Eventually the Tome School Board decided to move the Tome School for Boys to a new campus at North East, Maryland in 1970.

The Naval Academy Preparatory School moved to Rhode Island in 1974.

The Naval Center was finally deactivated in 1976 though some of the facilities were used by the Department of Labor as a Job Corps Training Center until 1990.

The base was closed officially in 1986 when the United States Congress authorized the Secretary of the Navy to dispose of the United State Naval Training Center at Bainbridge. Congress specified that before the sale of the land back to the State of Maryland and the people of Cecil County that the buildings that could not be used be torn down. This was done and of the 500 buildings that were created, way less than 50 remain.

In 1984 the buildings and property of the Bainbridge Tome School for Boys were put on the National Register of Historic Places.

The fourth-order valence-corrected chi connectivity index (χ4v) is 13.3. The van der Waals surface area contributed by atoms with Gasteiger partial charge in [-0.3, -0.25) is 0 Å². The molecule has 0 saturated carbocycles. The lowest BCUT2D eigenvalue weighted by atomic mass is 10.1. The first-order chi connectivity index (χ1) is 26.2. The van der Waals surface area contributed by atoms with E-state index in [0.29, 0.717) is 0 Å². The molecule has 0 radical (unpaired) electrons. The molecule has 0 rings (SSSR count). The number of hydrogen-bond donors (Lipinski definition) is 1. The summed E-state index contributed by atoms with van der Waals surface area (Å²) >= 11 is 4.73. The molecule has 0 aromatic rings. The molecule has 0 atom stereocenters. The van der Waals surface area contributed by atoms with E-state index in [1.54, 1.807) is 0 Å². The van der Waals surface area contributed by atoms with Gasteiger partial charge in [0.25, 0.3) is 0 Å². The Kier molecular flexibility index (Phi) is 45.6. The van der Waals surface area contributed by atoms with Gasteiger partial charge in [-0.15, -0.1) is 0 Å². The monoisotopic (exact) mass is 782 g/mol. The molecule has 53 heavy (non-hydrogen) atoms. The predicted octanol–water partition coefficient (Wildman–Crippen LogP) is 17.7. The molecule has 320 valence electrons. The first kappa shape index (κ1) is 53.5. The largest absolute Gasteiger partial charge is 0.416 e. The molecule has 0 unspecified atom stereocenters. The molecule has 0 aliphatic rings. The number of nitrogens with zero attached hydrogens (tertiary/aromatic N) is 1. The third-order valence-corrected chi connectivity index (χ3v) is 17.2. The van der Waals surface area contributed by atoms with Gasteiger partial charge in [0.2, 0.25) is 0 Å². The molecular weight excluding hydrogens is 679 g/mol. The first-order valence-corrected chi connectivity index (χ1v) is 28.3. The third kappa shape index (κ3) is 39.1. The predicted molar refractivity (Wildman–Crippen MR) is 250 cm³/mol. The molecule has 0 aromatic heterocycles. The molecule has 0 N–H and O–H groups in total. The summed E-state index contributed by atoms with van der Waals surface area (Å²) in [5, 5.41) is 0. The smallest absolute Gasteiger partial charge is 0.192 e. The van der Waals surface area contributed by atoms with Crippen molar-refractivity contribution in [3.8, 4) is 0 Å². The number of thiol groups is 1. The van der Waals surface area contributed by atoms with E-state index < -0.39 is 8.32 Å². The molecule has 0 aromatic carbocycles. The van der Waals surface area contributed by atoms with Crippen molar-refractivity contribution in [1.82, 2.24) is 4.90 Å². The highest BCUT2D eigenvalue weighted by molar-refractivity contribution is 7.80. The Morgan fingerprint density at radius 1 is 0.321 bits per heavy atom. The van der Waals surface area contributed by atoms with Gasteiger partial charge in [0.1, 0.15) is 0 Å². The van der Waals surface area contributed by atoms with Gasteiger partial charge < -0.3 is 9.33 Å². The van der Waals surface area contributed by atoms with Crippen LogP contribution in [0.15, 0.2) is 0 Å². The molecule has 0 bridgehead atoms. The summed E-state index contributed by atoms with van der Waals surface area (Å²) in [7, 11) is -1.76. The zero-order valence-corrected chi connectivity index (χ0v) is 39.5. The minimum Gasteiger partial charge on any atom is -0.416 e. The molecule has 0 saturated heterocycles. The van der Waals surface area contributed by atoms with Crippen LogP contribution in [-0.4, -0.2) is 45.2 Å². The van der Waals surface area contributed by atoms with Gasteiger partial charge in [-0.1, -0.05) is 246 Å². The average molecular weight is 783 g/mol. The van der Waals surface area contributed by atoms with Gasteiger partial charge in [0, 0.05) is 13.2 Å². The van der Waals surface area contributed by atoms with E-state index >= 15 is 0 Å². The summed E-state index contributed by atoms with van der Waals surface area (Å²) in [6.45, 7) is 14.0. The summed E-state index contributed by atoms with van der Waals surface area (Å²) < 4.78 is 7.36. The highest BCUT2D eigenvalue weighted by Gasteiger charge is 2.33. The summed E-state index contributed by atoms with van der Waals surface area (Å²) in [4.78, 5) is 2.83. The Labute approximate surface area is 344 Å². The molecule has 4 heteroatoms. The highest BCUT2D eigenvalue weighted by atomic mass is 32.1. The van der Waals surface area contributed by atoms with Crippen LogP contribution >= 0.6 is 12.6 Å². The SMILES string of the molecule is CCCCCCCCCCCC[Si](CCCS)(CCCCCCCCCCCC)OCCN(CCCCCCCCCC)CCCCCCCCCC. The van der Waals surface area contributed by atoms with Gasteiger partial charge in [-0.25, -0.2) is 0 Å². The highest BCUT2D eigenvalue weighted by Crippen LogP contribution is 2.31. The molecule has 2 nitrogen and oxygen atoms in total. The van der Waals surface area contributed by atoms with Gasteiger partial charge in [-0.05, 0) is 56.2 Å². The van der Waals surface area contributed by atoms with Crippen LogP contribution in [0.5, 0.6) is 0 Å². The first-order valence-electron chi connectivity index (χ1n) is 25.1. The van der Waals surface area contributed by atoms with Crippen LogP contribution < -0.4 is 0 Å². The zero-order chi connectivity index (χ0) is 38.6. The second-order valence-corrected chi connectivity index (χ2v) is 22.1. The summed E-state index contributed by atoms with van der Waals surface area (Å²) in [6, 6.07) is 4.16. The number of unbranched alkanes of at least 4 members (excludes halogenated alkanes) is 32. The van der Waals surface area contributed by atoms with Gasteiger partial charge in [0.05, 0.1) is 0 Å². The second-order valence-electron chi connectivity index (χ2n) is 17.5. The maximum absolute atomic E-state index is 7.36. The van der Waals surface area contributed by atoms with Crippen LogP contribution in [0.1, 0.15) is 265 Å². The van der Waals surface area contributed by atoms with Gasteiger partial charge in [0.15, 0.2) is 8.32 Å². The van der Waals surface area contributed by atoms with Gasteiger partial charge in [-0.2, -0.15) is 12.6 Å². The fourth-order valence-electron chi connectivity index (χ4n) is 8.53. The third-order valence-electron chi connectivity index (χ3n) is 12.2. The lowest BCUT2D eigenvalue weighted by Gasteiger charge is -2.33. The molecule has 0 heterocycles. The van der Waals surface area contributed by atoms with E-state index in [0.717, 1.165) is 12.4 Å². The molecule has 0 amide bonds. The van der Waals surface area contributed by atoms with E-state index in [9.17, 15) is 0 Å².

Today 13 of the original buildings that were part of the Tome School for Boys still remain : The Memorial Hall, the Monroe Gymnasium, Director’s Residence, the Dining hall, the Chesapeake Inn Dormitory and the Harrison, Jackson, and Madison Dormitories and 6 Master’s Cottages.

Where is the old Jacob Tome School for Boys and the United States Naval Training Center on Bainbridge is located? You can find it with and around these coordinates. 39.603646,-76.10735.

All images used under the Creative Commons License Attribution Non Commercial No Derivs 2.0 Generic, images were under this license November 27th, 2013. These images by Studio Tempura. [Flickr/zero101].

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  • Jack

    No , was there 2 months ago

    • Wes Reiser

      Is there any kind of security or anything there? What’s the best place to park, or can you just drive in?

    • Tanner

      How did you get in?

  • skineepuppy

    place is still there and takes a bit of a walk to get to the top of the cliff to get to it

  • Bob bob bob